At first glance, it may appear that Nike is simply selling its credibility rather than its products, but this is another rhetorical strategy the ads use to target its customers.

Only one ad clearly shows a Nike product, and even then, it is not the main focus. The only evidence that these are Nike ads is the slogan “Just Do It” and “” besides the Nike swoosh, all written in the same font beneath the poems. Forgoing the inclusion of specific products shows that the company is putting the self-esteem of its customers before their sales. This tactic further establishes the company’s integrity and establishes trust with its audience.

To maintain this trust with their ever-changing audience, Nike constantly has to create new ads that relate to society at that specific time. When this “real beauty” ad campaign was released on the Internet in 2005, it may have been ahead of its time. Self-image has always and will always be an issue, but it has become more evident with the increasing presence of social media. When the big butt ad was recreated by a source other than Nike in 2010, it gained an enormous amount of popularity. An explanation for the increase in popularity between the two ads is the five-year time gap that allowed for the dramatic increase in social media usage. Social networking sites help to spread ads like this in order to combat self-image issues, but they also work the opposite way. Advertisements and social media often stress that the only way to attain true beauty is to look like the impeccable celebrities and models they showcase. This unrealistic view of beauty creates a false perception of what it means to be beautiful and can lead to serious self-esteem issues, especially in women. For instance, social media has recently spread the “thigh gap” movement. Nike specifically targeted the issue of thigh gaps being seen as necessary with its thunder thigh ad years ago. It seems that its timing was off as it may have been more influential in recent times with thigh gaps being encouraged. Although Nike had a positive message, the kairos seemed to be lacking at the time the campaign was released.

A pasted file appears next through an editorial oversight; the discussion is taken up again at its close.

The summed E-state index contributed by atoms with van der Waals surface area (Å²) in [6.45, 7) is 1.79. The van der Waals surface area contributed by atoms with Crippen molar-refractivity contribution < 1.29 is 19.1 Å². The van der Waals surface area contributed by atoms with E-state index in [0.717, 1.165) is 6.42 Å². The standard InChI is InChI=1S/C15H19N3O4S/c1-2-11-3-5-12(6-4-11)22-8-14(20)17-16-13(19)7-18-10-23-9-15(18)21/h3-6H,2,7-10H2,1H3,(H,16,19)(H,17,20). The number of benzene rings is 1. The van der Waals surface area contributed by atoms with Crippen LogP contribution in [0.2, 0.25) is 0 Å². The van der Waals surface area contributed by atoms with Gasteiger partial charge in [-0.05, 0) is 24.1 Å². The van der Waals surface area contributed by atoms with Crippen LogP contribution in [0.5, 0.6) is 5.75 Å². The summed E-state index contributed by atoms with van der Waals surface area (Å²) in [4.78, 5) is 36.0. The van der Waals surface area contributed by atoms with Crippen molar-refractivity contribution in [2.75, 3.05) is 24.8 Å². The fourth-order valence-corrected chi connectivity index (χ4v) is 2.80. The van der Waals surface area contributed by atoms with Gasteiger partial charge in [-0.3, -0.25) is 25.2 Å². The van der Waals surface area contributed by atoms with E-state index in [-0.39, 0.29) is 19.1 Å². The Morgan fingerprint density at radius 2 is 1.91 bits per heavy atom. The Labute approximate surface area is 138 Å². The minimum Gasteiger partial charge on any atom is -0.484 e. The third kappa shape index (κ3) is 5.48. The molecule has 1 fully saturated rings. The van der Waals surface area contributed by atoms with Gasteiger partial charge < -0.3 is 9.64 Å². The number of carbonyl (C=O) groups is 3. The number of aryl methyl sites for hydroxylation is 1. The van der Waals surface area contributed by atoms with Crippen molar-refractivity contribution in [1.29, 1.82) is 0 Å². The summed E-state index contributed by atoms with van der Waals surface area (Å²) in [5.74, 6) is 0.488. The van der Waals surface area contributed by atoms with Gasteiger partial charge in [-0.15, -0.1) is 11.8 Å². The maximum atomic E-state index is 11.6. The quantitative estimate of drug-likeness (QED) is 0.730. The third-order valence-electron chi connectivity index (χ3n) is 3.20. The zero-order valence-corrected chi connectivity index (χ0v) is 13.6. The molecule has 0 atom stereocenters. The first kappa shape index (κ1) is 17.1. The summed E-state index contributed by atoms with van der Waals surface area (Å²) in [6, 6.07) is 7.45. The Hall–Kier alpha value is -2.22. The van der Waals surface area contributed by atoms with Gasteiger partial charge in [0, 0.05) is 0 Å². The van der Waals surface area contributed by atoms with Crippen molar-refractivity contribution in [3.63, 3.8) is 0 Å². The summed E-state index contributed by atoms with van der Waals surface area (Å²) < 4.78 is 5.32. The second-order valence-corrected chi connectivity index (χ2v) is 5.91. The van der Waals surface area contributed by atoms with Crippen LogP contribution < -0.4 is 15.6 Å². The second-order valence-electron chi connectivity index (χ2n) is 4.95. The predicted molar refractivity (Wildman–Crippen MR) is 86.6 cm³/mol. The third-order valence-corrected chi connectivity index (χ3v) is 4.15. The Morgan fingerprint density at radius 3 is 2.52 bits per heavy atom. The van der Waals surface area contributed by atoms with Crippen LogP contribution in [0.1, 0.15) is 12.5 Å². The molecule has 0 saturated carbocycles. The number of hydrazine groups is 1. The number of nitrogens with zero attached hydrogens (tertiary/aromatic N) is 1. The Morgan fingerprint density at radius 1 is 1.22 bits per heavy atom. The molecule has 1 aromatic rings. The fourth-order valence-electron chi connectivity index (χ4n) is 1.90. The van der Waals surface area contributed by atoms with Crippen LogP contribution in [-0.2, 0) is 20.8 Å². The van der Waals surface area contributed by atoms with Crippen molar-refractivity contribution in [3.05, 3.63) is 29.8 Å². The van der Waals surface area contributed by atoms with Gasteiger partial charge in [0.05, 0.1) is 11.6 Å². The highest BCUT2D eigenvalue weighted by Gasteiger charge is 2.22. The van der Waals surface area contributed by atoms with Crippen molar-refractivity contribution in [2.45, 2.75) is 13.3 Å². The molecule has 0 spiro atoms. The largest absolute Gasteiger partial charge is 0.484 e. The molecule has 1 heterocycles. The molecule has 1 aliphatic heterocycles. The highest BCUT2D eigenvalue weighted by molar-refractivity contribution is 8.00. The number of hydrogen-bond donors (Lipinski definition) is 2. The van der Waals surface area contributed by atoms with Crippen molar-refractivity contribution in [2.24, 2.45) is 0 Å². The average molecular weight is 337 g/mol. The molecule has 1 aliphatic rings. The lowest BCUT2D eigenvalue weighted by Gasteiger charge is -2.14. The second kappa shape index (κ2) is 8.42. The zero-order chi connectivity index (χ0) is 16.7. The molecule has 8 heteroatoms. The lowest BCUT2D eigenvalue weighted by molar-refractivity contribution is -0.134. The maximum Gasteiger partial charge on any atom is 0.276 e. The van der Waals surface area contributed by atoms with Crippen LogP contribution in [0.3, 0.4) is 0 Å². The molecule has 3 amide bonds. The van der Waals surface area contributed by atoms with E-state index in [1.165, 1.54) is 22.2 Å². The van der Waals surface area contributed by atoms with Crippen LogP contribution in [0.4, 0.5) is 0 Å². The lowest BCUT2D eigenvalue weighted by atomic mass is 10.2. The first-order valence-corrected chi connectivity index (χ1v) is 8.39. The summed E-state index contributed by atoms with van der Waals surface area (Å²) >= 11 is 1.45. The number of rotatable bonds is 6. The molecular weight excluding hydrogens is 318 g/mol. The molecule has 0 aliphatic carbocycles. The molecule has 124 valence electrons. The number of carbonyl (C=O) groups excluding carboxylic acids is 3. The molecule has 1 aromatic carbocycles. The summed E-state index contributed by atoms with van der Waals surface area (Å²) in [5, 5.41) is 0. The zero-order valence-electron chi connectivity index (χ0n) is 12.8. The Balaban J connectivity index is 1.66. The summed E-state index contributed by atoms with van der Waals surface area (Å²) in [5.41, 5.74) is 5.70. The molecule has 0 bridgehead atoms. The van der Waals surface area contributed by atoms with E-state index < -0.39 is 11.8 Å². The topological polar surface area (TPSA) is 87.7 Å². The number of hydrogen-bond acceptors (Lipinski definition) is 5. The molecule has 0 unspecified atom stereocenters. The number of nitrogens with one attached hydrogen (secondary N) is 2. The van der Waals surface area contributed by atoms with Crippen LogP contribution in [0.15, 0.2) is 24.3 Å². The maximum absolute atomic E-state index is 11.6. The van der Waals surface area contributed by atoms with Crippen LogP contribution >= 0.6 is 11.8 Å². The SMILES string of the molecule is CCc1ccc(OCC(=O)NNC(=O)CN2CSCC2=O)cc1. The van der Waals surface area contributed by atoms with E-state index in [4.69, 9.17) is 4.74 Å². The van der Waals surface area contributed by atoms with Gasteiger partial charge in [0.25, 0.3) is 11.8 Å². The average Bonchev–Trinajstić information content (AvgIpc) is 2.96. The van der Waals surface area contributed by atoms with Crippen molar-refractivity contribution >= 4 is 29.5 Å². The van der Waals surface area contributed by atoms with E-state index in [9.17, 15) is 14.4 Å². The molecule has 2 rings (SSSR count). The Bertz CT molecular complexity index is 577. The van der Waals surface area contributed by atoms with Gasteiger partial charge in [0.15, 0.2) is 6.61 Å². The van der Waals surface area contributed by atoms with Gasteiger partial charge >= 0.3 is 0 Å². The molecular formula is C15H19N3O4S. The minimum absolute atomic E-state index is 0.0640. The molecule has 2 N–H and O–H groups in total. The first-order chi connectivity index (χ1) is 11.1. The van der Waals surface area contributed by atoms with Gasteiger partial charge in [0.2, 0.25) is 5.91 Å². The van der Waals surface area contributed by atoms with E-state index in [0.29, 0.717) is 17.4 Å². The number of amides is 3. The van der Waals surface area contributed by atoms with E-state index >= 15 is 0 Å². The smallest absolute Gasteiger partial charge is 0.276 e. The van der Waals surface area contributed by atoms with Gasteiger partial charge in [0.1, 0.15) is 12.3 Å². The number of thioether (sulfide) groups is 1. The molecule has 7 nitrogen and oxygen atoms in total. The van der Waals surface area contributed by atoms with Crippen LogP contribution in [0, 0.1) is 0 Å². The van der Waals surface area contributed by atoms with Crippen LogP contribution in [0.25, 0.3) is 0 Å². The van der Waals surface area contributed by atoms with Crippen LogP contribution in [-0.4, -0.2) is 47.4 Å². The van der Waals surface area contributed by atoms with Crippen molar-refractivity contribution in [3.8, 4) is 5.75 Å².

Nike typically works to advertise the importance of fitness, but in their 2005 ad campaign, they took a unique approach to emphasize the beauty that comes with fitness but is often seen as unappealing. Utilizing specific images of body parts in dark colors, Nike appeals to the emotions of women by showing they understand the imperfections women must overcome. The poems challenge the audience to see logical reasons why they should maintain a positive view of such body parts rather than seeing them as imperfect. Through their openness and honesty, Nike makes their argument more sound and believable. It is possible that the ad could have been released at a time when the issue of self-image was more pressing thanks to the surge of social media; however, Nike’s message is one that can be spread over and over without wearing out. The message is simple. Not all bodies are created equal, but healthy bodies of all shapes and sizes are beautiful. Though not everyone sees the beauty, it is still present and should be appreciated.















Works Cited

Cubbage, Geoffrey. “Nike’s Big Butt Ad Is Fake, Just Not as Fake as You Think.” Misanthropology 101., 20 Feb. 2012. Web. 16 Oct. 2014. <>.

Leftfoot, Lucas, Sir. “More Nike Women Ads–”Thighs,” “Shoulders” ….”, 2 Aug. 2010. Web. 16 Oct. 2014. <>.